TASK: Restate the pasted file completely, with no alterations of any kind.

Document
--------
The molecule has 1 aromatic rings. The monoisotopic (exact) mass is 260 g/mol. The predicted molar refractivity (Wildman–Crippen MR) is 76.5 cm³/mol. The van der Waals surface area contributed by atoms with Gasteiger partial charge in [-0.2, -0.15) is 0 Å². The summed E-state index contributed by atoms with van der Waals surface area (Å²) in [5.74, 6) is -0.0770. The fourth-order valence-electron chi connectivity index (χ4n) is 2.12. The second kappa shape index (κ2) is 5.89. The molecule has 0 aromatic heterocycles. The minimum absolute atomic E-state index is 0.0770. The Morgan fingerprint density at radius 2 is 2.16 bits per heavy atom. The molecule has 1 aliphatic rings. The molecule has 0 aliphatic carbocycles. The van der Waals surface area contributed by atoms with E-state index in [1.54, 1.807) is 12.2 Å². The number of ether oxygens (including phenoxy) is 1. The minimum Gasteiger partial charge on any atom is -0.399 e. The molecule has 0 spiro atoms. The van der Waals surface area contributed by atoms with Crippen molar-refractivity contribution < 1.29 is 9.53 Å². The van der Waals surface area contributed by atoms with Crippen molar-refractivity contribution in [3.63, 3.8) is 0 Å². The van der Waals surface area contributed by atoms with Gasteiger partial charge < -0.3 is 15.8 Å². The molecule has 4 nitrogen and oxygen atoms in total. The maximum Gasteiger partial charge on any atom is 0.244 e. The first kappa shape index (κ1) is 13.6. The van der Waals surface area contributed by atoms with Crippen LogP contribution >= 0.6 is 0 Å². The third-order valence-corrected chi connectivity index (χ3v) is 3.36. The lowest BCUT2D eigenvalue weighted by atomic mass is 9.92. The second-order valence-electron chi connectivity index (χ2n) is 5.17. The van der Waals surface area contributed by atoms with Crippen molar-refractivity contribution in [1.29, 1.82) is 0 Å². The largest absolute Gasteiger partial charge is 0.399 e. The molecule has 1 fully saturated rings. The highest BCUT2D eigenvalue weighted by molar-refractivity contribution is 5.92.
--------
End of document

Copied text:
The molecule has 1 aromatic rings. The monoisotopic (exact) mass is 260 g/mol. The predicted molar refractivity (Wildman–Crippen MR) is 76.5 cm³/mol. The van der Waals surface area contributed by atoms with Gasteiger partial charge in [-0.2, -0.15) is 0 Å². The summed E-state index contributed by atoms with van der Waals surface area (Å²) in [5.74, 6) is -0.0770. The fourth-order valence-electron chi connectivity index (χ4n) is 2.12. The second kappa shape index (κ2) is 5.89. The molecule has 0 aromatic heterocycles. The minimum absolute atomic E-state index is 0.0770. The Morgan fingerprint density at radius 2 is 2.16 bits per heavy atom. The molecule has 1 aliphatic rings. The molecule has 0 aliphatic carbocycles. The van der Waals surface area contributed by atoms with E-state index in [1.54, 1.807) is 12.2 Å². The number of ether oxygens (including phenoxy) is 1. The minimum Gasteiger partial charge on any atom is -0.399 e. The molecule has 0 spiro atoms. The van der Waals surface area contributed by atoms with Crippen molar-refractivity contribution < 1.29 is 9.53 Å². The van der Waals surface area contributed by atoms with Crippen molar-refractivity contribution in [3.63, 3.8) is 0 Å². The van der Waals surface area contributed by atoms with Gasteiger partial charge < -0.3 is 15.8 Å². The molecule has 4 nitrogen and oxygen atoms in total. The maximum Gasteiger partial charge on any atom is 0.244 e. The first kappa shape index (κ1) is 13.6. The van der Waals surface area contributed by atoms with Crippen LogP contribution >= 0.6 is 0 Å². The third-order valence-corrected chi connectivity index (χ3v) is 3.36. The lowest BCUT2D eigenvalue weighted by atomic mass is 9.92. The second-order valence-electron chi connectivity index (χ2n) is 5.17. The van der Waals surface area contributed by atoms with Crippen molar-refractivity contribution in [1.29, 1.82) is 0 Å². The largest absolute Gasteiger partial charge is 0.399 e. The molecule has 1 fully saturated rings. The highest BCUT2D eigenvalue weighted by molar-refractivity contribution is 5.92.